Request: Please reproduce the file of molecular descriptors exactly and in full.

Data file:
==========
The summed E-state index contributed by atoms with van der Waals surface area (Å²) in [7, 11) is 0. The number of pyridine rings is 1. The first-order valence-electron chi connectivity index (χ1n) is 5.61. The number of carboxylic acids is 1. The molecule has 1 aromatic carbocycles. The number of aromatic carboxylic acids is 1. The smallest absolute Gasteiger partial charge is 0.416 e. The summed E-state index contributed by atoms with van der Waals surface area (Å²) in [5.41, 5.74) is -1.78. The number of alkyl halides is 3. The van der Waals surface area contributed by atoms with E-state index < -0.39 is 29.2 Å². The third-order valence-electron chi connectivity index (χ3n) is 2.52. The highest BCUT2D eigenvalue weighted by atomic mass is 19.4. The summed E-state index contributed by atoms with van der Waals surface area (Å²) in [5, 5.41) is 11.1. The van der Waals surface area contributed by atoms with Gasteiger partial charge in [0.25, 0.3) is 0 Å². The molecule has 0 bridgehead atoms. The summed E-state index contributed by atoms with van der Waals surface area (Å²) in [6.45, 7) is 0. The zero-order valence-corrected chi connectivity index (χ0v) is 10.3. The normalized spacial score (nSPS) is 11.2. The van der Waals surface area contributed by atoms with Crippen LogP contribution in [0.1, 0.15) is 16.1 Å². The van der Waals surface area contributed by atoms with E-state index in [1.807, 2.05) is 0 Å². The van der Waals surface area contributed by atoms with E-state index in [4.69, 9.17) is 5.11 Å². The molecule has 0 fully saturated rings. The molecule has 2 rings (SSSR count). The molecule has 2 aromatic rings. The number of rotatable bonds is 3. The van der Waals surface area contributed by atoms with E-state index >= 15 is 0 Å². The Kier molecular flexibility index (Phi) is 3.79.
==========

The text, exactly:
The summed E-state index contributed by atoms with van der Waals surface area (Å²) in [7, 11) is 0. The number of pyridine rings is 1. The first-order valence-electron chi connectivity index (χ1n) is 5.61. The number of carboxylic acids is 1. The molecule has 1 aromatic carbocycles. The number of aromatic carboxylic acids is 1. The smallest absolute Gasteiger partial charge is 0.416 e. The summed E-state index contributed by atoms with van der Waals surface area (Å²) in [5.41, 5.74) is -1.78. The number of alkyl halides is 3. The van der Waals surface area contributed by atoms with E-state index < -0.39 is 29.2 Å². The third-order valence-electron chi connectivity index (χ3n) is 2.52. The highest BCUT2D eigenvalue weighted by atomic mass is 19.4. The summed E-state index contributed by atoms with van der Waals surface area (Å²) in [5, 5.41) is 11.1. The van der Waals surface area contributed by atoms with Gasteiger partial charge in [0.25, 0.3) is 0 Å². The molecule has 0 bridgehead atoms. The summed E-state index contributed by atoms with van der Waals surface area (Å²) in [6.45, 7) is 0. The zero-order valence-corrected chi connectivity index (χ0v) is 10.3. The normalized spacial score (nSPS) is 11.2. The van der Waals surface area contributed by atoms with Crippen LogP contribution in [0.1, 0.15) is 16.1 Å². The van der Waals surface area contributed by atoms with E-state index in [1.807, 2.05) is 0 Å². The van der Waals surface area contributed by atoms with E-state index in [4.69, 9.17) is 5.11 Å². The molecule has 0 fully saturated rings. The molecule has 2 rings (SSSR count). The molecule has 2 aromatic rings. The number of rotatable bonds is 3. The van der Waals surface area contributed by atoms with E-state index >= 15 is 0 Å². The Kier molecular flexibility index (Phi) is 3.79.